enitharmon: (film)
I posted the attached thoughts in Another Place. What do you think?

Now read on )

Film Diary

Jul. 1st, 2008 03:27 pm
enitharmon: (film)
Sunday night's film was Brassed Off, a nice soothing choice for a day of feeling zonked out. Or was it?
enitharmon: (Default)

'Theatre is my life,' said a friend of mine some years ago. 'My life is theatre,' I replied. That could be an encapsulation of Les Enfants, an astonishing film in which life and art intertwine so intimately that it becomes hard to tell which is which. This is the story of the ill-starred love affair between Baptiste, a mime artist, and Garance, a woman of the street, set against the shadowy theatrical world of 1840s Paris. It's a long film - over three hours - but it doesn't drag at all and theer's much more to it than one simple love story because the central characters love, hate, cheat and are cheated by other inhabitants of that world - notably Fréderick the roué and would-be classical actor, Lacenaire the suave con-artist and killer, Nathalie who wants Baptiste all to herself, and the sinister figure of Jéricho the informer who drifts through the scene as the actors play out their pantomine in real life as well as on the stage.

I had to watch this twice, it was so complex I didn't follow it the first time through. The second time, though, it all fell into place. It was terrific - not in the sense of stirring up the adrenaline, but in a way that leaves you convinced that you've experienced - not merely seen because it really involves you - something that you won't ever forget. It's full of the meticulous emotional detail of a Henry James novel, it's no shabby little shocker, and you just know that long after seeing it, it will keep revealing further secrets.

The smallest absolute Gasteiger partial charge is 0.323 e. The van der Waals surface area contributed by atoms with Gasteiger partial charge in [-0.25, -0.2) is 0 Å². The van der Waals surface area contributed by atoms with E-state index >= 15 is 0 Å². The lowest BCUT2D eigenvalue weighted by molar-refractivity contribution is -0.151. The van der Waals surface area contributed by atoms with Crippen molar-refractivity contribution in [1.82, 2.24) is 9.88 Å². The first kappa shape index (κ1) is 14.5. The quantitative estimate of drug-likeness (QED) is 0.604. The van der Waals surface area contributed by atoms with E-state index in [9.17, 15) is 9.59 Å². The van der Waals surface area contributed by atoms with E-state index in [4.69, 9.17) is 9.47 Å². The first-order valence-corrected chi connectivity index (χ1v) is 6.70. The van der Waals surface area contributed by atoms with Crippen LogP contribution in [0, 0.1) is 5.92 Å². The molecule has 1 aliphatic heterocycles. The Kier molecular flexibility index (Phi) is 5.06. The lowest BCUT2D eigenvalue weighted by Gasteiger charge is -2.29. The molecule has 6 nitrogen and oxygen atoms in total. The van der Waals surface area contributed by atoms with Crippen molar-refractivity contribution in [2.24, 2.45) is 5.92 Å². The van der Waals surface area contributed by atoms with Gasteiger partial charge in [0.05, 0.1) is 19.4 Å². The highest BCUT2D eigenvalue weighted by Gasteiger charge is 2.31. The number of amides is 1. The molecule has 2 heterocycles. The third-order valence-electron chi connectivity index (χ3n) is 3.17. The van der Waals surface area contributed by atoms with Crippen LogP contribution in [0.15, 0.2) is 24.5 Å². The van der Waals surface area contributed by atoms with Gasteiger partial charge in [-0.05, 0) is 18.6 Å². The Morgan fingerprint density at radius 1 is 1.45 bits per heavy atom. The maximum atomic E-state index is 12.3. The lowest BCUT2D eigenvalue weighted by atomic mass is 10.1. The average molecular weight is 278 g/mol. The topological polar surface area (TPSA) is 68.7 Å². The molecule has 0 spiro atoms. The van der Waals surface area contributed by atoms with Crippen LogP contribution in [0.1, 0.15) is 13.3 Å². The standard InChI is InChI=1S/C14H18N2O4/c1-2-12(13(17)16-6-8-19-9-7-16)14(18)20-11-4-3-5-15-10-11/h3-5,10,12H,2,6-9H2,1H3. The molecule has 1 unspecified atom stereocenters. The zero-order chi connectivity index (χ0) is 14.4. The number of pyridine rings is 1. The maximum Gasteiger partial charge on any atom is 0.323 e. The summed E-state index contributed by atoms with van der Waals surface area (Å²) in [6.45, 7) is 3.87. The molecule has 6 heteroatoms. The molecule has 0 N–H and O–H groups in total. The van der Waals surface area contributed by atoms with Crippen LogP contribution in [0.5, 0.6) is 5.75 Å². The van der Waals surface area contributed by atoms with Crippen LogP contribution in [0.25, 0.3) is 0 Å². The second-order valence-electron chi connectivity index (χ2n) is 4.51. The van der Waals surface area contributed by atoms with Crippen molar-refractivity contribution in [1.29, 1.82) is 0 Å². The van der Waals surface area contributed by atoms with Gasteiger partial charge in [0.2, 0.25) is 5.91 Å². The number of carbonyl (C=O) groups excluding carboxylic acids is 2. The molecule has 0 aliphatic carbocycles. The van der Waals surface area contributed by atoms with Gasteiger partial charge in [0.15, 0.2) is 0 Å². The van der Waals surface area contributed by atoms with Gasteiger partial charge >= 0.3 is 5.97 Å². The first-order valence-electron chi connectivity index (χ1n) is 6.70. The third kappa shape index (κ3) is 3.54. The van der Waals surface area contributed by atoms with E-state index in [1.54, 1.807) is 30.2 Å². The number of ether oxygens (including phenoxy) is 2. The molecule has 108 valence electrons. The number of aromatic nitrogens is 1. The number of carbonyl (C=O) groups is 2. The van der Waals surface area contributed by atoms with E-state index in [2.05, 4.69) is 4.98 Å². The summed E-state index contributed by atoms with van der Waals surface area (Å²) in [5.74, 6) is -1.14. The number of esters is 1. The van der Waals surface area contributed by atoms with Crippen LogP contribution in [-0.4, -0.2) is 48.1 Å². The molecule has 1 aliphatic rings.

Talk of 'the best film ever made' is all rather silly, I feel, because it's so subjective. This would have to be a contender in the lists of most discerning critics.
enitharmon: (Default)
I've got a bit of catching up to do. This was the first film I watched after the move, back at the end of May.

They say you shouldn't go back, and perhaps this film is the one to prove me right. I had very fond memories of it, not least because Julie Christie is in it, and Donald Sutherland, and the lovemaking scene is legendary (when I was talking to Julie Christie on the phone once, as you do, I asked her about that and she giggled and said what a lovely man Donald was). But also because I recalled a film full of quiet menace with a shocking dénouement. A little surprising, I always thought, that it came froma short story by Daphne du Maurier (Ian McEwan's The Comfort of Strangers isn't a million miles away, either.)

It was a little disappointing, really. Julie Christie looked gorgeous, of course. Donald Sutherland looked preposterously 1970s, and the whole thing looked dated in a way that much older films don't. Ah well, let's write this one off to experience. And it wasn't that bad...


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